A villager wheels a pushchair with a baby sitting in in Houyu. Photo: Sino-US.com by Zhong Ying
With the bell ringing, 7-year-old Helen and her four-year old brother Eric dashed out of classroom to their grandpa’s side. The elderly man called out the kids’ English names and led them out of the kindergarten.
Chinese American kids Helen and Eric had just returned for summer vacation to their hometown in Fujian, a province on the southeast coast of Chinese mainland known as hometown of overseas Chinese. Their parents are running a restaurant in New York.
The fact is, Helen was sent back to the small village called Houyu to be raised by her grandparents eight months after birth. This is the second time she is back in China. The little girl seems a little bit shy, cautious in front of people she does not know well, while Eric, who has been living in the US with his parents, is much more cheerful.
Fuzhou, the capital city of Fujian, is home to tens of thousands of left-behind children like Helen. Most of them would be raised by Chinese relatives till they are five years – the age when they can be enrolled in public kindergartens in the US. In Houyu and its neighboring villages, the phenomenon has been common since three decades ago.
A long history
From the late 1980s to early 1990s, only a few Chinese American kids were sent back to China by their newly emigrated parents with their American passports, Chinese visa and letter of authorization to be raised by Chinese relatives. Beginning the mid-1990s, the number of such families began to grow.
Before the 1940s, the main destination for Fuzhou natives was Southeast Asia where Chinese villagers could work as sailors for shipping companies based in Hong Kong and Singapore.
After the Second World War, most of the ships’ crew emigrated to the US and caused a gradual rise of Chinese population in New York. After China’s opening-up policy was launched, restrictions began to be lifted on citizens to go abroad for private purposes. Many Fuzhou people got the chance to emigrate to the US thanks to their overseas relatives, and this aroused an upsurge in America-bound immigration around the year 1986.
“A considerable size of overseas Chinese population is a factor behind the rising numbers of Chinese American kids being raised in China then,” Chen Risheng, a history professor at Minjiang University, told the sino-US.com.
Till now, the phenomenon has prevailed for nearly three decades. By 2012, according to the Fuzhou Municipal Overseas Chinese Federation statistics, nearly 10,000 “little US citizens” were sent to their relatives in Fuzhou.
Economic conditions and traditional views all contribute to the practice of sending kids to China,” said Chen. Based on his survey in 2004, new immigrants from Fuzhou usually work 80 to 90 hours per week in the US and are paid an average 3 to 4 dollars per hour. Except for statutory holidays, the immigrant couples were working all the time. Once there was a child, they could not afford babysitting services and were forced to send children back to China.
Related laws also encouraged the practice. As long as immigrant parents follow steps of New York’s Chinese consulate to entrust their children to the care of relatives in their hometown, they were able to send the babies to China.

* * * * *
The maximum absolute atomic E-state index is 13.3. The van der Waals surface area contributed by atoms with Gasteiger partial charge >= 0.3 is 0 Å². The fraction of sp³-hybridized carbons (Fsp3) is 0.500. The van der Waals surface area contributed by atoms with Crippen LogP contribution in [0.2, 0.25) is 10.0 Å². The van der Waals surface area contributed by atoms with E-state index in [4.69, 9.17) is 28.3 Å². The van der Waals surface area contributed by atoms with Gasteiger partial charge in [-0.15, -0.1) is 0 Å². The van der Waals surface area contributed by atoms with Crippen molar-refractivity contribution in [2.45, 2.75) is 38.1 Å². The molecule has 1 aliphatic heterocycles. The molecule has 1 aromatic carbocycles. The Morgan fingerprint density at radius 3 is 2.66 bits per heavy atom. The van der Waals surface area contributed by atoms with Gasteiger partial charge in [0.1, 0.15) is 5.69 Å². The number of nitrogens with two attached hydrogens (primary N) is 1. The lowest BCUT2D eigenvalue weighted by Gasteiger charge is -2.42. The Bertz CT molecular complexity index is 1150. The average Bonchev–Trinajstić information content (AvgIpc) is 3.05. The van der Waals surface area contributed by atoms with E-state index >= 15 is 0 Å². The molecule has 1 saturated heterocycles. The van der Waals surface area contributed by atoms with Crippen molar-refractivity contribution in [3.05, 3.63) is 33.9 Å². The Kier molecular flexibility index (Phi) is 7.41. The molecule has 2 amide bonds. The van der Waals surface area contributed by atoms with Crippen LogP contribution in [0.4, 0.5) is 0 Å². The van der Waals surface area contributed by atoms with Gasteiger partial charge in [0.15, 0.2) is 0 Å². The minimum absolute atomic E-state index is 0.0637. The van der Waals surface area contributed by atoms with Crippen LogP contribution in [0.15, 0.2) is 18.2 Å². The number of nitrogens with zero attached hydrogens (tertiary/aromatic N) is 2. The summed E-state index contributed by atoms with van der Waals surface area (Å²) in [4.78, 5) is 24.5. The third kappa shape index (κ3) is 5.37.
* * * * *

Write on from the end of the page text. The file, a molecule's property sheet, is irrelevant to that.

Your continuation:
Kids sleeping with ipads
The Houyu Kindergarten where Helen and Eric attend has strict management and 24-hour security. It is where the Chinese American children would gather for learning and playing.
Houyu Kindergarten Photo: Sino-US.com by Zhong Ying
Several years ago, sino-us.com reporters visited the special nursery school. Back then, expensive toys and branded clothes could help visiting reporters identify Chinese American kids. These days, however, with China’s economic boom, it is hard to distinguish the “little American citizens” from local kids based on their appliances and clothes.
“The only thing that could differentiate the two groups is their dependence on electronic kits like iPad,” said Lu Wei, the principal of Houyu Kindergarten. “Americans need this modern equipment to communicate with parents on the other side of the Atlantic Ocean,” explained the grandfather of Helen and Eric, who sadly told the sino-us.com reporter that the kids sometimes even slept with their iPad when they’d finished talking with parents through it.
A changed situation
There are two kinds of children in Fujian province whose parents are based overseas: one is like Helen who was born abroad and has foreign citizenship; the other kind refers to the kids born in China with parents leaving to work abroad when they were just babies. The first group of kids usually leaves China when they are old enough to get into kindergartens, while for the other group of kids, the separation with their parents would be longer. Until the parents gain foreign citizenship, they couldn’t afford to reunite with their children, and these situations were especially common in the 1980s and 1990s.
According to Lu Wei, Chinese immigrants are leading much more prosperous lives in the US compared with two or three decades ago, with babysitting not much of a burden to them these days. So, the number of babies sent back to China is decreasing. “It is predicted that there will be fewer Chinese American kids in the future, said Lu, “In 2010, there were over 50 such children in the kindergarten, while now there were only around 20.”
In the Zhang village neighboring Houyu, a kindergarten which targeted children of parents living abroad has been shut down for quite a while. When visiting, the sino-us.com reporter found the deserted place has been bought by a company and is waiting to be changed into a farmland. Empty classrooms and playground invaded by wild grasses illustrate a declining business.